The value of activities like the “Maasai Olympics” in the fight against poaching Image courtesy of Mara Triangle facebook Page
27 February 2013 Written by 

The value of activities like the “Maasai Olympics” in the fight against poaching

Poaching is to animals what genocide is to humanity. Rarely are we led to think of it like that but it is true. If animals shared the intellectual capacity to voice their cries, hearts would break. Despite the rise of anti-poaching organisations such as the Worldwide Fund for Nature (WWF), the Environmental Investigation Agency (EIA) and the Born Free Foundation (BFF), the poaching cancer still grows. While not everyone can assist these organisations actively, another stance can be considered to fight poaching. One of these ways is through tapping into the cultural activities of communities.

In December 2012, Kenya held the first Maasai Olympics event at the Kimana Wildlife sanctuary in Amboseli. The event targeted Kenya's Maasai tribe for one chief reason. The Maasai have a cultural tradition that is potentially dangerous to wildlife, especially lions. When the men in the Maasai community attained the age of transiting into manhood, they had to prove their masculinity by hunting down a lion. They would be required to kill it and in doing so prove their courage. The incentive in many cases was a girl to marry. The Maasai Olympics offered an alternative. Young Maasai men can now prove their prowess to the girls through sports. It's working.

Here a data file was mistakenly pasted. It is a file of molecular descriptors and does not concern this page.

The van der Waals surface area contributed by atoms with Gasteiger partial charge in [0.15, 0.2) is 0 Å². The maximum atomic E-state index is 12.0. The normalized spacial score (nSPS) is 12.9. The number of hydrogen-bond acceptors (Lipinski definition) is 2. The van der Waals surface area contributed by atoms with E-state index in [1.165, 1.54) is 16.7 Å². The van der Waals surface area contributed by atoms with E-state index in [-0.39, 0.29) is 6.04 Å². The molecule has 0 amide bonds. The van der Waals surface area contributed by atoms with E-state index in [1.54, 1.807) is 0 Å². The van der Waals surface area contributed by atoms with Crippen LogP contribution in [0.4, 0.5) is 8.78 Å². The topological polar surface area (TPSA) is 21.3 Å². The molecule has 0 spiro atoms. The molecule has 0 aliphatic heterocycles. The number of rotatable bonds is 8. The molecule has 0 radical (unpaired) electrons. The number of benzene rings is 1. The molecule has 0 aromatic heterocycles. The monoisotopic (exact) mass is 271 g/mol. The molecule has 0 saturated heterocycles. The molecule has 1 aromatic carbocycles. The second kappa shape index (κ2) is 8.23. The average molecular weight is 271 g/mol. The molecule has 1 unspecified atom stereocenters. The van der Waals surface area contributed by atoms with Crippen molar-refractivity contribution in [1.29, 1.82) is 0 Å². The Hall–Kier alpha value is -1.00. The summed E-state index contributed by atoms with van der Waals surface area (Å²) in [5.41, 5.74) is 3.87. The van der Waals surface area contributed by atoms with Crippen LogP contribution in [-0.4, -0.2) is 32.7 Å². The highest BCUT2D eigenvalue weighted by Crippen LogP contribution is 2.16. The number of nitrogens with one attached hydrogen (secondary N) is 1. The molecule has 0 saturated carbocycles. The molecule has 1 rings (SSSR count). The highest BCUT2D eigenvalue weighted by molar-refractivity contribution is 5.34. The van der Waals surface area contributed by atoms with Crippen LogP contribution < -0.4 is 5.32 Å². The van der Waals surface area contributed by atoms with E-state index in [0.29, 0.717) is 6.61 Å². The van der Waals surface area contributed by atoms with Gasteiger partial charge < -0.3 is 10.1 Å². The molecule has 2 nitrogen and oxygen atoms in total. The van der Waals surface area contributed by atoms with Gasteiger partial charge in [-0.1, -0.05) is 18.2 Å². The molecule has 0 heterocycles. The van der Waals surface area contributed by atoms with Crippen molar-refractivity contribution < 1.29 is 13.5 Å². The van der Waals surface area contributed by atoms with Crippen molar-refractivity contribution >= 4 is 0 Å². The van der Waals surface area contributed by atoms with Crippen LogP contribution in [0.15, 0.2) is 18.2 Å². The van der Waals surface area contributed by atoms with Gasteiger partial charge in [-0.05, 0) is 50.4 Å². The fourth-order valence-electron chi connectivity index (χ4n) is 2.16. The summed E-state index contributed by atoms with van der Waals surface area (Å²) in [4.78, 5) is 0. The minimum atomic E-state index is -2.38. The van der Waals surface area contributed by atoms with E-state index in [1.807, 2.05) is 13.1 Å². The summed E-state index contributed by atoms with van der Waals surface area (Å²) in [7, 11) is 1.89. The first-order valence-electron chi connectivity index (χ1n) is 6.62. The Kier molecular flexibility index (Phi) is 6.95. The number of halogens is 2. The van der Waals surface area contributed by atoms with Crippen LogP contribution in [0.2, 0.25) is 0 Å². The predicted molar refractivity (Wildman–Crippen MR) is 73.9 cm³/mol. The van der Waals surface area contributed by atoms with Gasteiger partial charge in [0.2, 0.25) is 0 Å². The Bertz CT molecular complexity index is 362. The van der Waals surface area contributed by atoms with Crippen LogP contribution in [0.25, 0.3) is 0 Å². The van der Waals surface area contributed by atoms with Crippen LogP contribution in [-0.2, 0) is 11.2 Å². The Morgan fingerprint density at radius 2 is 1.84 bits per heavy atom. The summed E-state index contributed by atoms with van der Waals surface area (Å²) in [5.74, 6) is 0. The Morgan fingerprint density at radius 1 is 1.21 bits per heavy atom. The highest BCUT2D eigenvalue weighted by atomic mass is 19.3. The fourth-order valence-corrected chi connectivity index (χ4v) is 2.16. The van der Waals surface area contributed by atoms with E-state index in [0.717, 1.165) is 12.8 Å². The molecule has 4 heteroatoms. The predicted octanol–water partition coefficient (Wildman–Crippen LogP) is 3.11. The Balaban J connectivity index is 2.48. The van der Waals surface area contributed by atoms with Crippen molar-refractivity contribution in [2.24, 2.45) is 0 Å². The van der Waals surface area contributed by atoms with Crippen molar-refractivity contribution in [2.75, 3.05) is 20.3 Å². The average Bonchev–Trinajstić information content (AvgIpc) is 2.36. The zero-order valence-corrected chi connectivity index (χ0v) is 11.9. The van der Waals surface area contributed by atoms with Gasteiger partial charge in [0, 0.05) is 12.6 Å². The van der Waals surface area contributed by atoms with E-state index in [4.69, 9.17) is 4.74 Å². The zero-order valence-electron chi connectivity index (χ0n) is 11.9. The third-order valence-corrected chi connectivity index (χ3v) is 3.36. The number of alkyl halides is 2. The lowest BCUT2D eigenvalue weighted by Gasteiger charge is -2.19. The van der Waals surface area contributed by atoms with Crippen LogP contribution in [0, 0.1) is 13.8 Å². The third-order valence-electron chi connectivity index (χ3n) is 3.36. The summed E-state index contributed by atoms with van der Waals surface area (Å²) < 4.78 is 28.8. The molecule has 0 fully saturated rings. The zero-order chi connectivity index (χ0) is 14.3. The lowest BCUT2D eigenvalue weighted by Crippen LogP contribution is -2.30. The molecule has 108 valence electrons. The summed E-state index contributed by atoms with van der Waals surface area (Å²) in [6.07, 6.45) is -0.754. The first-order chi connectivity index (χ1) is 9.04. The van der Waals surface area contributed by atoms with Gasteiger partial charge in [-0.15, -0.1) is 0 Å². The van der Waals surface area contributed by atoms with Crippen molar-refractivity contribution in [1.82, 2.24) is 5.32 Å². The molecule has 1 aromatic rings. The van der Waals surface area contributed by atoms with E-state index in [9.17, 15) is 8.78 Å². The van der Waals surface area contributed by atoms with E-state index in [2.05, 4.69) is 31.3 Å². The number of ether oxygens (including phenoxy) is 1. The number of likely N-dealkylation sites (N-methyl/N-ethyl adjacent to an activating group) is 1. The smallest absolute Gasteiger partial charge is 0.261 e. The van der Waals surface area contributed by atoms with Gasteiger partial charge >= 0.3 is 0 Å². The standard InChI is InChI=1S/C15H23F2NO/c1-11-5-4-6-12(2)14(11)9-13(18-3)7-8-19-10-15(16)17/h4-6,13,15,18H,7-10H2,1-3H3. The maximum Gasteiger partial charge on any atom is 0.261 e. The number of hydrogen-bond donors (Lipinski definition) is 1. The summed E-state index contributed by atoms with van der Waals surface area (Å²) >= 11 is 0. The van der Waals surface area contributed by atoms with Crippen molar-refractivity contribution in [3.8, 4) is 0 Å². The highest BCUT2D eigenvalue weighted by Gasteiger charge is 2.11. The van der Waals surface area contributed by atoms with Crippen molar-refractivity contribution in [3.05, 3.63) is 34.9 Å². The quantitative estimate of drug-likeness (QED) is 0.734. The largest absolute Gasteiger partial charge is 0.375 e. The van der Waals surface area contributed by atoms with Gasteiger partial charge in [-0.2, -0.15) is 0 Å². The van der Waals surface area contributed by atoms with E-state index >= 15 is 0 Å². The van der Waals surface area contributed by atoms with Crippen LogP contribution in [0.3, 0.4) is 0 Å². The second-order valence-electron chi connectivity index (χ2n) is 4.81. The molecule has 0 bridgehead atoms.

Cultures such as the Maasai will always be affected with the tides of change. If they are to maintain their cultural norms and compromise their former practices, they need to know that they are not losing their heritage. The events should increase and we should attend them. They need to know that what they are doing is worthwhile. The general message sent out is that lions will be safe. However the deeper message would be that we love our animals and country too much to let poachers have a field day. The events will also be platforms to increase the awareness of the populace concerning the ugly traits of poaching.

Active interactions to sensitize people against vices in society are always indelible. Attending a Maasai Olympics event will leave individuals more charged about poaching as opposed to simply signing pledges. Active awareness helps fight vices more than passive awareness. The Maasai Olympics hopefully will grow. And possibly with time other tribes in Kenya will follow suite. We may not necessarily have Kamba Olympics but the active interaction in whatever cultural event should go back to the need of protecting our animals and environment.



Ernest Wamboye Wakhusama

Ernest Wamboye is a writer and editor working in Nairobi, Kenya. He is also a volunteer Brand Ambassador at AfricaTalentbank.com and an origami artist and storyteller at Arts & OAK, a company that he founded. Ernest is married to Waturi and they both live in Nairobi, Kenya.
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